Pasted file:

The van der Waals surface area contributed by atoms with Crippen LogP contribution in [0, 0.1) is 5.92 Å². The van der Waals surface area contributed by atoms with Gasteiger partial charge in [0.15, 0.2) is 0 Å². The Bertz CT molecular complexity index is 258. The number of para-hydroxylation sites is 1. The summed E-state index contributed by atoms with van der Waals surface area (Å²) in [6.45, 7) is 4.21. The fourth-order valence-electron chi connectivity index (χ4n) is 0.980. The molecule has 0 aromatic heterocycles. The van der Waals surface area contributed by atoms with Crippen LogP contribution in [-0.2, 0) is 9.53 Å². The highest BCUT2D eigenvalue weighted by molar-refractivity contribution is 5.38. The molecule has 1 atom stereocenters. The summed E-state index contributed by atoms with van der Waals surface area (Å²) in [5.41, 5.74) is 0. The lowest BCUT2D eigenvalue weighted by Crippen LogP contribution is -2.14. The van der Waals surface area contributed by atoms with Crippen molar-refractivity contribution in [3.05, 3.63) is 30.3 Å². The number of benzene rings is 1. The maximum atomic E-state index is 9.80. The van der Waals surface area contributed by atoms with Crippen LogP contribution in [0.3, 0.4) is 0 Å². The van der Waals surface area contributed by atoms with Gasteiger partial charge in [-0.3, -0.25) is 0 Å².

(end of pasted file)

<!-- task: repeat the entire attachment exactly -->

The van der Waals surface area contributed by atoms with Crippen LogP contribution in [0, 0.1) is 5.92 Å². The van der Waals surface area contributed by atoms with Gasteiger partial charge in [0.15, 0.2) is 0 Å². The Bertz CT molecular complexity index is 258. The number of para-hydroxylation sites is 1. The summed E-state index contributed by atoms with van der Waals surface area (Å²) in [6.45, 7) is 4.21. The fourth-order valence-electron chi connectivity index (χ4n) is 0.980. The molecule has 0 aromatic heterocycles. The van der Waals surface area contributed by atoms with Crippen LogP contribution in [-0.2, 0) is 9.53 Å². The highest BCUT2D eigenvalue weighted by molar-refractivity contribution is 5.38. The molecule has 1 atom stereocenters. The summed E-state index contributed by atoms with van der Waals surface area (Å²) in [5.41, 5.74) is 0. The lowest BCUT2D eigenvalue weighted by Crippen LogP contribution is -2.14. The van der Waals surface area contributed by atoms with Crippen molar-refractivity contribution in [3.05, 3.63) is 30.3 Å². The number of benzene rings is 1. The maximum atomic E-state index is 9.80. The van der Waals surface area contributed by atoms with Crippen LogP contribution in [0.3, 0.4) is 0 Å². The van der Waals surface area contributed by atoms with Gasteiger partial charge in [-0.3, -0.25) is 0 Å².